Kenya and Hungary signs bilateral deal worth $50m
Kenya and Hungary yesterday signed four bilateral agreements worth $50 million (Sh5.7 billion) to support projects in the health, water, education and the diplomacy sectors.
The deals were signed at State House Nairobi shortly after President Uhuru Kenyatta and his visiting Hungarian counterpart János Áder led their respective delegations in the bilateral talks.
The Kenyan president used the opportunity to urge Hungary to help unlock the historic outstanding Economic Partnership Agreement between the East African Community (EAC) and the European Union (EU).
The EU-EAC EPA covers trade in goods and fisheries as well as development cooperation aimed at reinforcing cooperation on the sustainable use of resources. Further negotiations are ongoing to include services and trade-related rules in the future.
The deal on health covers human resource capacity building, information sharing and prevention of diseases including the Covid-19 pandemic, while the pact on education will double the number of Kenyans receiving Hungarian government scholarships from the current 100 to 200 annually and that on water covers waste water management.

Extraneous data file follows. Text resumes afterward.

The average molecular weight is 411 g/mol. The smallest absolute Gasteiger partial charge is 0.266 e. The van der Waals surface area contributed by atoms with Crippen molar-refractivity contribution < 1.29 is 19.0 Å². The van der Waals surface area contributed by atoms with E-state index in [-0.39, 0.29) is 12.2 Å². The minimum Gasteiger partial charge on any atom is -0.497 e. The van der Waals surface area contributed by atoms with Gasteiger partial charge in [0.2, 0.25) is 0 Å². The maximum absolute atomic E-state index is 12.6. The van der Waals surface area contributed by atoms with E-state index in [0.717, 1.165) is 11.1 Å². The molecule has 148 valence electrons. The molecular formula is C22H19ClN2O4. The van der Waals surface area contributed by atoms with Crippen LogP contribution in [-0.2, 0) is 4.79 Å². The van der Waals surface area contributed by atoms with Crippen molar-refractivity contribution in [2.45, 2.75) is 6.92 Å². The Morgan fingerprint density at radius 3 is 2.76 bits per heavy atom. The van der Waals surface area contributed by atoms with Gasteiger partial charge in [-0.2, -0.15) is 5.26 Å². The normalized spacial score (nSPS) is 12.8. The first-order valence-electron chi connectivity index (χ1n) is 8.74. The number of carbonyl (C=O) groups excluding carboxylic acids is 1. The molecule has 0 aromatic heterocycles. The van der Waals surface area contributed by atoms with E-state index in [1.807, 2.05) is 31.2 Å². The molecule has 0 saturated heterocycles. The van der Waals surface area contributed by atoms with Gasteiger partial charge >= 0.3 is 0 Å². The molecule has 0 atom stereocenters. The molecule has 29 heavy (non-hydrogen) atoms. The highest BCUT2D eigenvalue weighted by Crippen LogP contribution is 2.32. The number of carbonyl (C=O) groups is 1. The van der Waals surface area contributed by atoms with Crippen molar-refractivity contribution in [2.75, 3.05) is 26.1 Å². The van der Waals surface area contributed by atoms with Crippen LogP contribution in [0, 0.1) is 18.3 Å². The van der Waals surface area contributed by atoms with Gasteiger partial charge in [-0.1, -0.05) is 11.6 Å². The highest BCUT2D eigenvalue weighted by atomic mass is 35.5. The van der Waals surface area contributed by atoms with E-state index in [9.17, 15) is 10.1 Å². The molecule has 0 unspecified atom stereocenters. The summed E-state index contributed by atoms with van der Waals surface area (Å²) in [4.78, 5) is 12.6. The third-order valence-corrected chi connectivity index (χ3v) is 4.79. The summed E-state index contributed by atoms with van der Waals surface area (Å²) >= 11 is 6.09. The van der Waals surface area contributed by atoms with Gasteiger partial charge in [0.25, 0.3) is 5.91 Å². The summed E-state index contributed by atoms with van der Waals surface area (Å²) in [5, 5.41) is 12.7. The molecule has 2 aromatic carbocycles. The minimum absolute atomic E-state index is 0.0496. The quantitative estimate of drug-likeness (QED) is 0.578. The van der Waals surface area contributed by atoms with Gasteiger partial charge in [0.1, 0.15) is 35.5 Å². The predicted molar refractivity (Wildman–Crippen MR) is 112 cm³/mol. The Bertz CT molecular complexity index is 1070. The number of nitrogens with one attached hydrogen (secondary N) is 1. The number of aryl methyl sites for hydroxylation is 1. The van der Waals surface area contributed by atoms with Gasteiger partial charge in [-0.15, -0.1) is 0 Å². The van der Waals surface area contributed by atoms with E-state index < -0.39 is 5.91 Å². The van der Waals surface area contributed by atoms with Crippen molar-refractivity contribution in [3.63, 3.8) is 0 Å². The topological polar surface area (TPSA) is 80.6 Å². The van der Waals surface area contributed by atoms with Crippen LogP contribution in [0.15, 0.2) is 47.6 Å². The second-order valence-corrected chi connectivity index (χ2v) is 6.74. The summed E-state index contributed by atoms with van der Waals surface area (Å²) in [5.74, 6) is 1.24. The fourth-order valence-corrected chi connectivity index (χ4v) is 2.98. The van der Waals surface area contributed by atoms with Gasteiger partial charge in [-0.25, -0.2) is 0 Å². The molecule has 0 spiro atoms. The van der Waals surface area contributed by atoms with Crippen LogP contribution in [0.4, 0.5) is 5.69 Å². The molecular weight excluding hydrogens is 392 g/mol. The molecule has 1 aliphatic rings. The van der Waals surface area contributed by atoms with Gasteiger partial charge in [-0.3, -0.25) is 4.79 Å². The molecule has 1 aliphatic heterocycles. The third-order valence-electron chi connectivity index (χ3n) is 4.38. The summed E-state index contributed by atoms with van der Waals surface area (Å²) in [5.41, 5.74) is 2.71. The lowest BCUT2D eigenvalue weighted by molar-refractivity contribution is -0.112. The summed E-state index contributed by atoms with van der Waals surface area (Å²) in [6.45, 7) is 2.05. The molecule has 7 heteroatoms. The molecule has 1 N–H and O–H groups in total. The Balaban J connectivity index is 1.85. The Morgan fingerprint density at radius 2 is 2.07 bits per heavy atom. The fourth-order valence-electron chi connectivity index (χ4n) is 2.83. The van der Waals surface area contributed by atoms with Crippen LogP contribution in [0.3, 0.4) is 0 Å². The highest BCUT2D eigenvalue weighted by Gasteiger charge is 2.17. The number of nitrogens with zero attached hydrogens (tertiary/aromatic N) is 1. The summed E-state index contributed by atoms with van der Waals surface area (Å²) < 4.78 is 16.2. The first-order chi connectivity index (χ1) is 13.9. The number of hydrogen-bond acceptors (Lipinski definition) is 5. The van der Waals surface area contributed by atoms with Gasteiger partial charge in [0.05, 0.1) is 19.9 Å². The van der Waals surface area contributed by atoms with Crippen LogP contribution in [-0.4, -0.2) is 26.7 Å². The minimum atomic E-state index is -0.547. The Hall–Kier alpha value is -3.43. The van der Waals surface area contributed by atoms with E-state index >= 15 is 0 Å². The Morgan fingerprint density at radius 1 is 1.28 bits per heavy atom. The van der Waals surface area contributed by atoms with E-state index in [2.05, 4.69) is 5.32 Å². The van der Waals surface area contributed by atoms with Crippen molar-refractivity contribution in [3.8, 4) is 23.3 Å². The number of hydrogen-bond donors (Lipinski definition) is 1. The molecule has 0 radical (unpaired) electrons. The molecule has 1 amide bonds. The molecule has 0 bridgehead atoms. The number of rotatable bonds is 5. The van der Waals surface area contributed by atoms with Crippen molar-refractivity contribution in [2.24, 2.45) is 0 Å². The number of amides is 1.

Though the two trading blocs finalised a draft agreement in 2014 after almost a decade of negotiations, the deal soon hit headwinds within the EAC, the contention being that Kenya, which ratified the treaty in 2016 is classified as a developing economy after rebasing its growth figures in 2014 with the rest classified as least developed nations (LDCs).
As LDCs, the rest of the countries have had no reason to rush and ratify the document because their goods can still access the EU market duty-free under “the everything but arms protocol”, though the position could dramatically change following Tanzania’s inclusion in the developing economy category.
“We thank you and your administration for the kind gesture which will not only help strengthen our people-to-people collaboration but also enhance our two countries’ cooperation within the wider Kenya-European Union partnership,” President Uhuru said.
On trade and investment cooperation, Uhuru said Kenya’s desire was to see more private sector involvement.
According to the United Nations database on international 2020 statistics, balance of trade between Kenya and Hungary is skewed in favour of the later, with Kenya’s imports standing at $9.36 million (Sh1 billion) against exports of goods worth $785,000 (Sh89 million).